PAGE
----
Skiier Lindsey Vonn has said she likes when fans ring cowbells at the Winter Olympics.
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Here's The Story Behind Those Cowbells Ringing At The Winter Olympics

It has nothing to do with actual cows.

by Mishal Ali Zafar and Claire Fox
Originally Published: 

Sports fans often pass down the weirdest traditions. Detroit Redwings fans actually hurl octopi onto the ice after a home game goal, and South African soccer fans play the loud — and sometimes annoying — vuvuzela blow-horn during soccer games (think: the 2010 World Cup). When it comes to strange traditions, sports fans never seem to run out of ideas, and the Olympics aren't immune. You might catch a very specific fan ritual at the 2022 Beijing Winter Games: People ringing cowbells. Sure, it’s not as strange as hurling an octopus, but why do people ring cowbells at the Winter Olympics, anyway?

At the Winter Olympics, you’ll likely see (and hear) the cowbells mostly during outside snowy mountain events, but it’s strongly associated with skiing, in particular. It was ever present at the alpine events at the last Winter Olympics in PyeongChang, South Korea in 2018, and the noise maker will likely return this year in Beijing. But as it turns out, the use of cowbells at the Olympics isn’t just a fan tradition that suddenly appeared out of nothing — it has quite the legacy.

For all you need to know about why people ring cowbells at the Winter Olympics and why they’ll likely reappear in Beijing, read on.

Ringing Cowbells At The Winter Olympics

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It turns out there is a plain and simple reason fans turn to cowbells during the Winter Games: They make noise. “Mittens don’t clap,” Elisabeth Halvorson, founder and owner of Cowbells.com, tells Romper. Halverson runs a U.S.-based cowbell company that has been licensed with the United States Olympics Committee in the past and has been supplying cowbells for the Winter Games for years. For Beijing 2022, Cowbells.com is the official licensee of the USA Ski Team and the Bobsled and Skeleton Teams.

It’s usually freezing during the Winter Games, so understandably fans are wearing gloves and mittens, which definitely don’t make much noise when you applaud. And when your favorite athletes are zooming past you down the mountain side, cowbells make it easier to cheer them on.

Halvorson explains that cowbells are used as a communication device, allowing fans to interact with athletes, and that enthusiasm helps the athletes perform. “When fans ring their cowbells, the athletes can hear the roaring of the bells from the bottom of the mountain,” Halvorson says. She points out that U.S. skiing gold medalist, Lindsey Vonn, once told TIME about how hearing cowbells makes her feel like her fans are behind her, comparing the bells to cheerleading.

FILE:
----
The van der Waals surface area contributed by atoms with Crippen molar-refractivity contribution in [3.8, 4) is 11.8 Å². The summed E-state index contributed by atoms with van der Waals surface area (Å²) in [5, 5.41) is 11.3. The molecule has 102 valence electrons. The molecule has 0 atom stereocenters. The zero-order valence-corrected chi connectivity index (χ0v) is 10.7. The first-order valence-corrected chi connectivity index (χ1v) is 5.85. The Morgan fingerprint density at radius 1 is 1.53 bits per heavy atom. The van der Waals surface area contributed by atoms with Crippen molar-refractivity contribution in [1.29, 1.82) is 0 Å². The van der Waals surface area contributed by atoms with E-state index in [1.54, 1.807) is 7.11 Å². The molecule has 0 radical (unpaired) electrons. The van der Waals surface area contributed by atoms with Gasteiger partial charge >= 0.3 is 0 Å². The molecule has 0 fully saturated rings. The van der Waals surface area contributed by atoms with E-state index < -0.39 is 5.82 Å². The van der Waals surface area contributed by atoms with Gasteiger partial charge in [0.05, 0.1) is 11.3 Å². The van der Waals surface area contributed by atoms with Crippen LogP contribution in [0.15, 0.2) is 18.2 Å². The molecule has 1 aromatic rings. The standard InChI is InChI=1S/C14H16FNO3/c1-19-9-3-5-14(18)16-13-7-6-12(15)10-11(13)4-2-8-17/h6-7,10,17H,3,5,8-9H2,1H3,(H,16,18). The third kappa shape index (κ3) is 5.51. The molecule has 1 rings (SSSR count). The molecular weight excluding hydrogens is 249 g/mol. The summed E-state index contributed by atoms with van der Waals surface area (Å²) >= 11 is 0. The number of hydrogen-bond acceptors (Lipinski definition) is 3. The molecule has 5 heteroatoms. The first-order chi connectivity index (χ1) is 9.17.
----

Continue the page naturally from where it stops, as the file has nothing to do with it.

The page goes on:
So, how did this cowbell tradition come to be? Halvorson explains that in the early 1900s, when ski racing first began, many athletes were actually farmers. Their cows, along with their sheep and goats, wore cowbells in the summer — but in the winter, when the animals were put in the barn, the cowbells would just be hung up for use the next summer. Halvorson says that farmers would grab the cowbells from the barn and use them to cheer on their friends and athletes during the race. Not only did it help the fans cheer, but it probably also helped them save their vocal cords.

Cowbells Used At The Winter Olympics

The cowbells that are widely used during the Olympic Games are MOEN bells, according to Halvorson. They have rung in every Winter Olympics since they were first introduced at the 1994 Lillehammer Olympic Games in Norway. MOEN bells, first produced in Norway by Tobias Moen in 1922, are made of bullet casings from Norwegian military practice ranges. “From bullets to bells,” Halvorson says, “they are still made the same way.”

Halvorson’s company was the official supplier of the 2002 Olympic Games in Salt Lake City, Utah, and she says cowbells were the second most popular souvenir that year. The popularity of cowbell ringing is not just restricted to the Olympics — you’ll find cowbells ringing throughout many winter sports events all around the world.

Halvorson also notes that cowbells aren’t solely for winter sports. Swimming events at the Summer Olympics are known to have cowbells used in the stands, too, so the athletes can hear the noise when they come up for air — they were definitely present at the Tokyo 2020 Games. Halvorson’s company has also supplied cowbells to world-class bike races and little league baseball games, and she says many people use them for awards and trophies. For this year’s Winter Olympics, you can find officially licensed cowbells exclusively at TeamUSA.org.

So, now that you know all about the Olympics cowbell fever, you should also know the prescription — more cowbell!

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